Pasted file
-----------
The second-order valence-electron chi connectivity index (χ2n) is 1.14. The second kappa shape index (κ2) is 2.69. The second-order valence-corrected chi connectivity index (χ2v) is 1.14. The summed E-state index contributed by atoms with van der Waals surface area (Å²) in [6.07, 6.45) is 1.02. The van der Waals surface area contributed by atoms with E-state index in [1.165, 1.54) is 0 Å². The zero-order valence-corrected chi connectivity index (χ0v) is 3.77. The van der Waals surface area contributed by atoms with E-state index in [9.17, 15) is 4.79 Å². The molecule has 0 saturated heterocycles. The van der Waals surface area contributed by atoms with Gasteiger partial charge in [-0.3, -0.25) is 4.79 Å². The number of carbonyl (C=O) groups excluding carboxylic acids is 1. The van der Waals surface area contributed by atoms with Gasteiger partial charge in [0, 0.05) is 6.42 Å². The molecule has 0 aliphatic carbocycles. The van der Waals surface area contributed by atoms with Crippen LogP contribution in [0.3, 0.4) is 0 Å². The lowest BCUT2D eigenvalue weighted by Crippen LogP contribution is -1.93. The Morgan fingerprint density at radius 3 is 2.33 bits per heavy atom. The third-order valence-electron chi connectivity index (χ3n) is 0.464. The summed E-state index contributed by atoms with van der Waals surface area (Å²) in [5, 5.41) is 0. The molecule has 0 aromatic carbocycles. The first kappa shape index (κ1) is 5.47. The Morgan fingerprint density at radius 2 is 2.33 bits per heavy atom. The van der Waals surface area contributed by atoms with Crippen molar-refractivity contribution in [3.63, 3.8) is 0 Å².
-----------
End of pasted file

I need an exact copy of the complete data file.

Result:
The second-order valence-electron chi connectivity index (χ2n) is 1.14. The second kappa shape index (κ2) is 2.69. The second-order valence-corrected chi connectivity index (χ2v) is 1.14. The summed E-state index contributed by atoms with van der Waals surface area (Å²) in [6.07, 6.45) is 1.02. The van der Waals surface area contributed by atoms with E-state index in [1.165, 1.54) is 0 Å². The zero-order valence-corrected chi connectivity index (χ0v) is 3.77. The van der Waals surface area contributed by atoms with E-state index in [9.17, 15) is 4.79 Å². The molecule has 0 saturated heterocycles. The van der Waals surface area contributed by atoms with Gasteiger partial charge in [-0.3, -0.25) is 4.79 Å². The number of carbonyl (C=O) groups excluding carboxylic acids is 1. The van der Waals surface area contributed by atoms with Gasteiger partial charge in [0, 0.05) is 6.42 Å². The molecule has 0 aliphatic carbocycles. The van der Waals surface area contributed by atoms with Crippen LogP contribution in [0.3, 0.4) is 0 Å². The lowest BCUT2D eigenvalue weighted by Crippen LogP contribution is -1.93. The Morgan fingerprint density at radius 3 is 2.33 bits per heavy atom. The third-order valence-electron chi connectivity index (χ3n) is 0.464. The summed E-state index contributed by atoms with van der Waals surface area (Å²) in [5, 5.41) is 0. The molecule has 0 aromatic carbocycles. The first kappa shape index (κ1) is 5.47. The Morgan fingerprint density at radius 2 is 2.33 bits per heavy atom. The van der Waals surface area contributed by atoms with Crippen molar-refractivity contribution in [3.63, 3.8) is 0 Å².